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Prescription Medication and Your Stomach

By: Jack Claridge - Updated: 8 Oct 2012 | comments*Discuss
Prescription Medication Aspirin

There are many of us today who will be taking prescription medication as a means of alleviating an ailment that has been troubling us; however, how many of us are aware of what this prescription medication is doing to other organs of our body?

This is not intended as a means of scare mongering but is simply stating a fact that many of us would tend not to acknowledge and this can manifest itself as not reading the instructions for use given to us by the manufacturers of these drugs.

Things to Consider

We take it for granted that our doctor has prescribed the best course of treatment for us in times of sickness and that these drugs will cure the problem quickly and effectively but we should consider that by taking large amounts of certain medications we are leaving ourselves open to the suffering of other ailments in and around the stomach area.

Most of us – at one time or another – have taken Aspirin as a means of curing a headache or toothache but it can cause if taken too frequently, problems with the liver and the stomach.

Side Effects of Medication

All prescription medications have side effects, which can include:
  • Headaches
  • Nausea
  • Internal Bleeding
  • Hair Loss
  • Vomiting
  • Diarrhoea
  • Skin Rashes
  • Inflammation of the Pancreas
Again this is not an exhaustive list and it should be acknowledged that every prescription medication is different and therefore every medication’s range of side effects will vary.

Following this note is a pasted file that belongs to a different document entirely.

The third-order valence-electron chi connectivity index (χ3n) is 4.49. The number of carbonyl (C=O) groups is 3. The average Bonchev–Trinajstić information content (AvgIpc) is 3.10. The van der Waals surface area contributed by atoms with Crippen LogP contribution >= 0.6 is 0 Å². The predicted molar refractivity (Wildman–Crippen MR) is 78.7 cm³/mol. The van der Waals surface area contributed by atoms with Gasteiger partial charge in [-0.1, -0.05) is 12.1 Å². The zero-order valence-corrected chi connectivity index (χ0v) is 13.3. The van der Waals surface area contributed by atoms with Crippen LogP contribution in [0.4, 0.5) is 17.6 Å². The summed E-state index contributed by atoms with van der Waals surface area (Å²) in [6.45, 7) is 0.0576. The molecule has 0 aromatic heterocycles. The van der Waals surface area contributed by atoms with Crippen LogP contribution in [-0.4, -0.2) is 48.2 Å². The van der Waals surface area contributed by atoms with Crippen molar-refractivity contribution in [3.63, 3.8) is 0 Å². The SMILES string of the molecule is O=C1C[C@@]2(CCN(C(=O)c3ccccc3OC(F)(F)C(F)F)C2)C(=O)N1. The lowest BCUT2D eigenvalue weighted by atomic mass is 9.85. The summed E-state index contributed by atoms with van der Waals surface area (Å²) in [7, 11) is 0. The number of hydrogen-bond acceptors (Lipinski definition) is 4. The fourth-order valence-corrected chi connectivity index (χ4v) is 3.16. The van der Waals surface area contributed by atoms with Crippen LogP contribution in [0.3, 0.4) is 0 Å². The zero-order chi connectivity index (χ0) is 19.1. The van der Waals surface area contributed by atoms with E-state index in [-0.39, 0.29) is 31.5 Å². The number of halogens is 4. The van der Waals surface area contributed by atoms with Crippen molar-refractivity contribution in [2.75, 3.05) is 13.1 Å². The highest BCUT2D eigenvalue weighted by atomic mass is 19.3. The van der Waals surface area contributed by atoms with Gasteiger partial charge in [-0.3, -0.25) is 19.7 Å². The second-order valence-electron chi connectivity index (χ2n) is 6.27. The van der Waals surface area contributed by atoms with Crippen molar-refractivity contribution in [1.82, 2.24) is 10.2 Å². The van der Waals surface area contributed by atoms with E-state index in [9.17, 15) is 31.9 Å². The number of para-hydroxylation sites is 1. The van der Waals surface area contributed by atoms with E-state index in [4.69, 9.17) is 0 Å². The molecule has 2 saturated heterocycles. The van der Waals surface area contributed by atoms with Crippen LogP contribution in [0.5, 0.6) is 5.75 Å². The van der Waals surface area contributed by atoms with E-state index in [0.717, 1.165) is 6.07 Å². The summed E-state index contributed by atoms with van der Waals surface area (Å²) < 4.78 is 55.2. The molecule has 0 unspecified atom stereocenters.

Over The Counter Remedies

If you are buying medication over the counter then it is advisable that you speak to the pharmacist – if you can – and ask them to tell you what the side effects are.

This is especially important if you are already suffering from ailments relating to the stomach or pancreas. Indeed if you have ulcers of any description then certain prescription medications are a definite non-starter.

Talk to Your Doctor

Likewise if your doctor prescribes a particular medication for you and it is something that is new to you, it is best to ask them to clarify exactly what it does, what they expect it to do, and if there is anything it might do to you that is of an adverse nature.

Your doctor will be able to tell you what the drug is used for and what its side effects are and also all pharmaceutical companies are obliged by law to detail any side effects that may occur so the corresponding leaflet contained within the packaging should give you all the information you need.

In addition to this it is worth noting that alcohol and prescription medications always work in opposition to each other so the consumption of alcohol whilst you are undergoing a course of prescribed medication is something you should steer well clear of.

Ulcers, the intestines, the pancreas and the spleen are all susceptible to damage by misuse or overuse and therefore it is imperative that you – as the user of prescribed medication – are fully conversant with its uses and its pitfalls.

Do not be frightened to ask your doctor for advice or information relating to any medication he or she has prescribed for you and likewise if the medication is purchased over the counter, consult your pharmacist before embarking on a course of medication you might not normally take.

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Found this a great site and answered all the queries I had in simple terms. Thanks.
Mazzie - 4-Nov-11 @ 8:45 PM
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